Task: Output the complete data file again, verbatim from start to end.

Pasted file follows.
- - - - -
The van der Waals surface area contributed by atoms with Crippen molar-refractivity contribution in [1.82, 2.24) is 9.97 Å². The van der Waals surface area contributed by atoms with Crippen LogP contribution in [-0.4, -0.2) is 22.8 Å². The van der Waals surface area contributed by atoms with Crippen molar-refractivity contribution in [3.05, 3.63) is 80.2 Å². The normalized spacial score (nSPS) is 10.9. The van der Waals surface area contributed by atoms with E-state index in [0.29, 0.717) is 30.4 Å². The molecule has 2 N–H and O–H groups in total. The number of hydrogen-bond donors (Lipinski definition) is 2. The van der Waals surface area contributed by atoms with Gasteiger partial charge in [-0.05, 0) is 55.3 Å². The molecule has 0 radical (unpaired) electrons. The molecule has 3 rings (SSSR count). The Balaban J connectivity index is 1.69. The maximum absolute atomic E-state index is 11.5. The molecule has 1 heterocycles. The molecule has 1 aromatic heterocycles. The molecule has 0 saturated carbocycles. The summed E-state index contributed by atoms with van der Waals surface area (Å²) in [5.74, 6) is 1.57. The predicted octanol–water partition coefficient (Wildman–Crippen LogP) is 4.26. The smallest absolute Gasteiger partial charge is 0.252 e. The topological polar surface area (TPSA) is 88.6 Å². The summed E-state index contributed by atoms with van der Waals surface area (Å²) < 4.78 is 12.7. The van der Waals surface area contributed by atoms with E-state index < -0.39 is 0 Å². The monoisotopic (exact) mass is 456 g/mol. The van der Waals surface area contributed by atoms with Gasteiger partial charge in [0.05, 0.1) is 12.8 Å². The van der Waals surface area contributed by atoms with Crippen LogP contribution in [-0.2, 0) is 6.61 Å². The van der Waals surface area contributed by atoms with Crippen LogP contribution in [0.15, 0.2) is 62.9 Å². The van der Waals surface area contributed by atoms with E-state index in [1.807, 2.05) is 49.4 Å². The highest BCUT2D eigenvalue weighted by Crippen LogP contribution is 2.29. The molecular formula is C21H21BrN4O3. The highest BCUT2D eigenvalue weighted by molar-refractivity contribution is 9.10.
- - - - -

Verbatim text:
The van der Waals surface area contributed by atoms with Crippen molar-refractivity contribution in [1.82, 2.24) is 9.97 Å². The van der Waals surface area contributed by atoms with Crippen LogP contribution in [-0.4, -0.2) is 22.8 Å². The van der Waals surface area contributed by atoms with Crippen molar-refractivity contribution in [3.05, 3.63) is 80.2 Å². The normalized spacial score (nSPS) is 10.9. The van der Waals surface area contributed by atoms with E-state index in [0.29, 0.717) is 30.4 Å². The molecule has 2 N–H and O–H groups in total. The number of hydrogen-bond donors (Lipinski definition) is 2. The van der Waals surface area contributed by atoms with Gasteiger partial charge in [-0.05, 0) is 55.3 Å². The molecule has 0 radical (unpaired) electrons. The molecule has 3 rings (SSSR count). The Balaban J connectivity index is 1.69. The maximum absolute atomic E-state index is 11.5. The molecule has 1 heterocycles. The molecule has 1 aromatic heterocycles. The molecule has 0 saturated carbocycles. The summed E-state index contributed by atoms with van der Waals surface area (Å²) in [5.74, 6) is 1.57. The predicted octanol–water partition coefficient (Wildman–Crippen LogP) is 4.26. The smallest absolute Gasteiger partial charge is 0.252 e. The topological polar surface area (TPSA) is 88.6 Å². The summed E-state index contributed by atoms with van der Waals surface area (Å²) < 4.78 is 12.7. The van der Waals surface area contributed by atoms with E-state index < -0.39 is 0 Å². The monoisotopic (exact) mass is 456 g/mol. The van der Waals surface area contributed by atoms with Gasteiger partial charge in [0.05, 0.1) is 12.8 Å². The van der Waals surface area contributed by atoms with Crippen LogP contribution in [-0.2, 0) is 6.61 Å². The van der Waals surface area contributed by atoms with Crippen LogP contribution in [0.15, 0.2) is 62.9 Å². The van der Waals surface area contributed by atoms with E-state index in [1.807, 2.05) is 49.4 Å². The highest BCUT2D eigenvalue weighted by Crippen LogP contribution is 2.29. The molecular formula is C21H21BrN4O3. The highest BCUT2D eigenvalue weighted by molar-refractivity contribution is 9.10.